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Friday, December 12, 2003

It's all my father's fault 

If he hadn't innocently asked me to locate Stan Kenton's rendition of Ride of the Valkyries, I would never have taken a trip down kitsch lane to peruse through one of my all-time favorite places.

I must confess: I have a fondness for incredibly bizarre musical tracks. I think this may have begun when I was very small, sitting in the car with my older brother in the backseat as our parents drove from Ottawa to Florida on two occasions. Both times we kids were entertained by the sounds of Mickey Mouse and his brethren singing C&W tracks. As we grew up, comedy records became a big staple in our house (and car.) I heard Stan Freberg's version of Heartbreak Hotel long before I heard Elvis's original. I memorized the lyrics to Allan Sherman's My Zelda ("Members of Hadassah!") and was confused when Harry Belafonte's song didn't match up. The parody versions were just so much more fun. Then there were the unintentionally funny stuff. My eighth grade year wasn't terribly eventful, but the most fun I ever had was in comparing and contrasting two versions of The Queen of the Night aria from Mozart's Die Zauberflote. The first was sung by dependable singer (though not one of my faves) Cheryl Studer. The second, less successfully attempted, was by Florence Foster-Jenkins. Luckily, my classmates, though not opera fans in the slightest, appreciated the joke once they finally got it.

Naturally, as I became addicted to the web, I discovered all sorts of weird gems. There's the usual stuff, like William Shatner's The Transformed Man. There's the kind of things that are on heavy rotation on the Dr. Demento Show. But then there's the really, really offbeat stuff. A friend of mine, knowing my penchant for such oddities, sent me a mix CD of all sorts of lovely tracks. My favorite is still Dweezil & Ahmet Zappa's cover of ...Baby, One More Time. What was once an innocently naughty song suddenly becomes an oily, sleazy number that best embodies the kind of scuzzy bars found on the "wrong side of town" (which will be apparent to anyone who ever went to high school in Ottawa. It's otherwise known as Hull.)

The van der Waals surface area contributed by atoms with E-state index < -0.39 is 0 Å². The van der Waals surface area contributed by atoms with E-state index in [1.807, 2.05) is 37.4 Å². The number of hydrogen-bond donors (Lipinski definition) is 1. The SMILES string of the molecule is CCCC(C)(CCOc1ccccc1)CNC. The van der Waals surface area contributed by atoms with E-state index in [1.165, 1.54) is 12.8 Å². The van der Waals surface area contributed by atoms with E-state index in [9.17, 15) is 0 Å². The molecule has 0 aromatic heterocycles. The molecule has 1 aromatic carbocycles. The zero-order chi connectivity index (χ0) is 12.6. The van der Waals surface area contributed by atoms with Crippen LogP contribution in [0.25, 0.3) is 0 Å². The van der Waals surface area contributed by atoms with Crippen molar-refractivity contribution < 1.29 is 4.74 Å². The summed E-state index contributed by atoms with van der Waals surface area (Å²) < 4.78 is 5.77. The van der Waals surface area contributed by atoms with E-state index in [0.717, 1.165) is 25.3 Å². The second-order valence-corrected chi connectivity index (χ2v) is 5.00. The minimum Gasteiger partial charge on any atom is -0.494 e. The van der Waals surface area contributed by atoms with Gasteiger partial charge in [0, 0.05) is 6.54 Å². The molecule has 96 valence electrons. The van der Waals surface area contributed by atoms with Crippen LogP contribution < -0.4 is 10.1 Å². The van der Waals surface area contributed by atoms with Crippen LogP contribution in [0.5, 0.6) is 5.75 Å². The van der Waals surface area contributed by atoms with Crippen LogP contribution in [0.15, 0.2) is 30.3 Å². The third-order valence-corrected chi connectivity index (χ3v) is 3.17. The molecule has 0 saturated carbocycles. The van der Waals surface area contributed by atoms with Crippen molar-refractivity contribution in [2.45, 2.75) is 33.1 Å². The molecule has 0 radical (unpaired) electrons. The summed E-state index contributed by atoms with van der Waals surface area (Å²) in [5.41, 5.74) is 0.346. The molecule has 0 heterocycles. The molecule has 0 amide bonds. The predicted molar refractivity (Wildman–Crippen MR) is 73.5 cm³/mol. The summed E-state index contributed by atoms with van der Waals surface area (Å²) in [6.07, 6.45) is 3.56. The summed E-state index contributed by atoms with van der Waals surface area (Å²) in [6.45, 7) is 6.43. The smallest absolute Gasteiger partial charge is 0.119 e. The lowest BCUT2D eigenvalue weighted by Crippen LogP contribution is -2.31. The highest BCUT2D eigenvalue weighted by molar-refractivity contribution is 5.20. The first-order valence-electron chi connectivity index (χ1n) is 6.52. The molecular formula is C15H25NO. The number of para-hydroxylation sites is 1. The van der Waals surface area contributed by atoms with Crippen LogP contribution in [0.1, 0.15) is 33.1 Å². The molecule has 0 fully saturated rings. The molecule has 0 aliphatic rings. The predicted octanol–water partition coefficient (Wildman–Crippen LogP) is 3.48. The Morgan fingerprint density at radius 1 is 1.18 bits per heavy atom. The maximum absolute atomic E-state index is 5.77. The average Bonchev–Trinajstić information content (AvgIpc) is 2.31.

Which brings me to Frank's Vinyl Museum. I can't even remember when and how I first came across it, but once I did, I went back to the well again and again and again. There hasn't been any new additions in a little while, but who cares, when you can listen to selections from the Ethel Merman Disco Album, William Shatner's OTHER album, or Polka Disco (or is it Disco Polka)? Classic, classic stuff. No doubt you'll all spend hours and hours perusing the contents, but allow me to highlight the, uh, "gems":

5. "Silver Bells" from DISCO NOEL. This is actually incredibly catchy and horribly fun. Unfortunately, there are a number of other Disco christmas albums out there, but perhaps it's better that they stay undiscovered....for now.

4. "Fonzie, Fonzie, He's Our Man." Just another example of why the mid-70s sucked. It also helps that the album was done on the serious cheap and that "Fonzie" doesn't sound anything remotely like Henry Winkler.

3. "You're So Vain" from THE ODD COUPLE SINGS. Especially amusing in light of the fact that someone brought up the show in a completely different context the other night. Suffice it to say that this particular track is so beyond trippy, and especially demonstrates two things: one, why the word "gavotte" really doesn't work in a rock song, and two, that letting Jack Klugman sing anything at all was a very, very bad idea.

2. "Sargeant Pepper's Lonely Hearts Club Band" from Bill Cosby's HOORAY FOR THE SALVATION ARMY BAND. I want this album so bad for so many reasons, but this track highlights the biggest reason of all: it's an absolute certainty in my mind that Cosby was channelling Shel Silverstein's vocal talents. The resemblance is uncanny. FWIW, Shel remarked in an interview with the Chicago Tribune back in 1973 that he'd turned down the opportunity to write some liner notes for Cosby's first album, which in all likelihood was this very one. Still, I'd be willing to venture a guess that Shel enjoyed the album immensely at the time.

1. As it never fails to crack me up every single time I listen to it, top honors go to the theme song of MUHAMMAD ALI VS. TOOTH DECAY. For one thing, it's totally incomprehensible. "Who put the crack in the Liberty Bell....Ali!" And on it goes. Amazing shit, really. Howard Cosell calling the fight between Ali and Tooth Decay....Frank Sinatra as the evil man selling ice cream to the kiddies....the incredibly psychedelic back cover....no doubt about it, I want this album now. Someone get it for me pronto. And somehow, I suspect it didn't even garner a mention in the $3000 tome that is GOAT.....

Have a great weekend, and happy listening.

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